No, “Disappointment” is not the name of my horse. I’m talking about that most frustrating, aggravating, sorrowful, “make you want to lay down on the floor and throw the mother of all toddler fits” emotion “disappointment.” I have been dealing with it in spades lately.
As eventers, and to be brutally honest, most horse people know, disappointment comes with the territory. It’s the nature of dealing with another creature (OK, best friend and teammate) that has a mind of its own. It is also the nature of dealing with a sport where almost anything, including the weather, can go wrong. It is also the nature of dealing with being part of a greater organism than yourself, such a barn or a team or a training stable. Yep! There are variables galore! Just pick your poison.
If you’re a fly-by-the-seat-of-your-pants kind of gal (or dude) dealing with the variables is infinitely easier. You, oh lucky one, are probably slightly more capable of dealing with the disappointment factor than those of us like me. I, unfortunately for our friend disappointment, am the planner, the type A-er, the one with the OCD “it must be scheduled in advance” issues. Sometimes in this fabulous, insanity filled sport I adore, I get a double dose of disappointment. I don’t like it because I can’t control it. Disappointment sometimes happens in spite of what I plan. It’s so aggravating!
I started the spring competition season with one goal: to qualify of the American Eventing Championships. I was very close to being ready to move up a level, but my dad lives in Asheville, North Carolina. I live in Arkansas. The chance to compete at Tryon and possibly have my dad there was just good to pass up, so I stayed in my comfort zone a bit longer. One crazy thing after another kept happening: missed opportunities to school; the weather; missed events; the weather, work, the weather … name it. In the end, I had only two events to qualify to compete at the AECs. Somehow, I pulled it off. Or so I thought.
One minute my name was on the list of qualified riders, the next it wasn’t. I’m still not sure what happened. I have spoken to the powers that be at the USEA, and they are trying to resolve it. No one seems to be able to quite figure it out. At any rate disappointment set in. Big time. Suddenly I was left with all these decisions to make based on what MIGHT be, not on what WAS. Talk about infuriating! To my schedule it out to the minute in all certainty psyche, it was just about more than I could take. I fretted about it and fretted about it, until I didn’t.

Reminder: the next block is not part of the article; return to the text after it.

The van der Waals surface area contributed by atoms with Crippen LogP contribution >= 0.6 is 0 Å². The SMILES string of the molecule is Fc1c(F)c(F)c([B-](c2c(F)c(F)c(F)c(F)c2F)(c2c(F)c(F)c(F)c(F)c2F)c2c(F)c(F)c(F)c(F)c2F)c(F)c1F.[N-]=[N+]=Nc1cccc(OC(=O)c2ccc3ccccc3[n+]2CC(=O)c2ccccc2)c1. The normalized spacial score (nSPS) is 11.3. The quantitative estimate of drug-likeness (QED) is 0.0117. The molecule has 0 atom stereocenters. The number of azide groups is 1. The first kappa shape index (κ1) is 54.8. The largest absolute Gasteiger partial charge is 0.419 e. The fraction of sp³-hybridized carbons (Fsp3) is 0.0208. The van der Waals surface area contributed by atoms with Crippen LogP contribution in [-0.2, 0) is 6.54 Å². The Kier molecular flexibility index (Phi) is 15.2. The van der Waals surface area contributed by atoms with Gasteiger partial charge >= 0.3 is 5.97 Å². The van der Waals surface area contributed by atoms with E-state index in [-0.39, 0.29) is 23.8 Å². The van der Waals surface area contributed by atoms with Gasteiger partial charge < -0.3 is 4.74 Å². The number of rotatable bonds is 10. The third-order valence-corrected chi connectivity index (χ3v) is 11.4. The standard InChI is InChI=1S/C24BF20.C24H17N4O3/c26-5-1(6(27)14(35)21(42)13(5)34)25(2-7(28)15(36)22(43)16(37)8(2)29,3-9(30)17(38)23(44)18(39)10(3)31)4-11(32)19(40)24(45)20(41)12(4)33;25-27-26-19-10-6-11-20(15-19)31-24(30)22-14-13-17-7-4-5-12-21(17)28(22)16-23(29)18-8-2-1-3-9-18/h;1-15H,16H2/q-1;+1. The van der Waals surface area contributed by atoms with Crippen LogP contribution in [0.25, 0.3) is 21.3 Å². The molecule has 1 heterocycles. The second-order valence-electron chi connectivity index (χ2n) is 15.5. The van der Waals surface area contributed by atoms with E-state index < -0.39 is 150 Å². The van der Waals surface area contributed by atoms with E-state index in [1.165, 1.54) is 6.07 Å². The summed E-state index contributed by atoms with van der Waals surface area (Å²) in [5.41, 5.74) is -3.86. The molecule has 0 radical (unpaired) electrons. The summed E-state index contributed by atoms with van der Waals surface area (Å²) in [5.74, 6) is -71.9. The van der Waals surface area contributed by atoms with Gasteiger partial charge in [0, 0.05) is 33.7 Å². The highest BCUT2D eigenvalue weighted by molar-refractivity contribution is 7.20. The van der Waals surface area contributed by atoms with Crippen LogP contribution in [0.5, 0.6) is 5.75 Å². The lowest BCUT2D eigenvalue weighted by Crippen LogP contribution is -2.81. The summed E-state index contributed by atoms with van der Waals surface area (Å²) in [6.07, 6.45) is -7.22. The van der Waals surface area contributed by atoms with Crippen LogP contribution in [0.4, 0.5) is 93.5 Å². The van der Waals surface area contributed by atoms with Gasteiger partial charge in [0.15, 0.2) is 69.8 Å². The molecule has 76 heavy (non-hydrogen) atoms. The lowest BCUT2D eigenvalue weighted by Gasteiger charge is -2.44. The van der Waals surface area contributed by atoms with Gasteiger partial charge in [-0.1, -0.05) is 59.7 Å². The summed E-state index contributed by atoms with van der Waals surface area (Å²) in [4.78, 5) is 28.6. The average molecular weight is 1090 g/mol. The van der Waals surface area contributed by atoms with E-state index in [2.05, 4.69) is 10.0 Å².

I had to make a choice. I had to decide. Not so much as to whether or not I was going to be able to go to the AECs or not, but as to whether or not I was going to let the disappointment of not going or not qualifying wreck me. I am an eventer. We don’t do “wrecked.” I stood up and punched disappointment right in the nose. I took back my pride, and I took back what I had accomplished.
What I realized is that whether or not I qualified for the AECs, I finished on my dressage score at BOTH of the events I completed, and I rode against mostly professionals and finished second and seventh. For me, that is nothing to sneeze at. Prior to this past season, I had almost always had cross country time faults. I had battled that demon and finally won (much to my horse’s good pleasure!) In the end, qualification or not, I had accomplished my “smaller” goal of finishing on my dressage score. Any eventer will tell you that is worth its weight in gold! At the end of the day, I still love my pony, and I still love my sport.
And THAT, dear friends, is why I do what I do. Eventing has taught me to roll with the punches, to take that frustration and disappointment and turn it into accomplishment and something to be proud of. Life lesson learned! Kick on, eventers! See you at the finish line!